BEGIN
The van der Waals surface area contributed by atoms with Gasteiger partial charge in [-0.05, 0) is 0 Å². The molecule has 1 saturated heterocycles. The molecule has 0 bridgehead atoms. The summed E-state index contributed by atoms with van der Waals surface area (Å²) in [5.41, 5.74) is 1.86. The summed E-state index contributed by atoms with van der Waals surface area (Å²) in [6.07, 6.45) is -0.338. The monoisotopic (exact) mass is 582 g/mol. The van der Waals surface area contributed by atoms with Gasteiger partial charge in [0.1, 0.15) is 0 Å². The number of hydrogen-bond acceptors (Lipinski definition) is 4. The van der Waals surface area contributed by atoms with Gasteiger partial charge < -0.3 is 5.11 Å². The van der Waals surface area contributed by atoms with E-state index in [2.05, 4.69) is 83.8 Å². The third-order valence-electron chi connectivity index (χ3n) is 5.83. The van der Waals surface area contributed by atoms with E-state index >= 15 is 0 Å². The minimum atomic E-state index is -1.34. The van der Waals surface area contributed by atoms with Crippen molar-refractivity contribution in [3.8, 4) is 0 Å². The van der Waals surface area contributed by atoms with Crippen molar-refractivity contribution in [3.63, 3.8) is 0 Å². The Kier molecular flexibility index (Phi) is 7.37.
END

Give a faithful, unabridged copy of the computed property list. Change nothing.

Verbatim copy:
The van der Waals surface area contributed by atoms with Gasteiger partial charge in [-0.05, 0) is 0 Å². The molecule has 1 saturated heterocycles. The molecule has 0 bridgehead atoms. The summed E-state index contributed by atoms with van der Waals surface area (Å²) in [5.41, 5.74) is 1.86. The summed E-state index contributed by atoms with van der Waals surface area (Å²) in [6.07, 6.45) is -0.338. The monoisotopic (exact) mass is 582 g/mol. The van der Waals surface area contributed by atoms with Gasteiger partial charge in [0.1, 0.15) is 0 Å². The number of hydrogen-bond acceptors (Lipinski definition) is 4. The van der Waals surface area contributed by atoms with Gasteiger partial charge < -0.3 is 5.11 Å². The van der Waals surface area contributed by atoms with E-state index in [2.05, 4.69) is 83.8 Å². The third-order valence-electron chi connectivity index (χ3n) is 5.83. The van der Waals surface area contributed by atoms with E-state index >= 15 is 0 Å². The minimum atomic E-state index is -1.34. The van der Waals surface area contributed by atoms with Crippen molar-refractivity contribution in [3.8, 4) is 0 Å². The van der Waals surface area contributed by atoms with Crippen molar-refractivity contribution in [3.63, 3.8) is 0 Å². The Kier molecular flexibility index (Phi) is 7.37.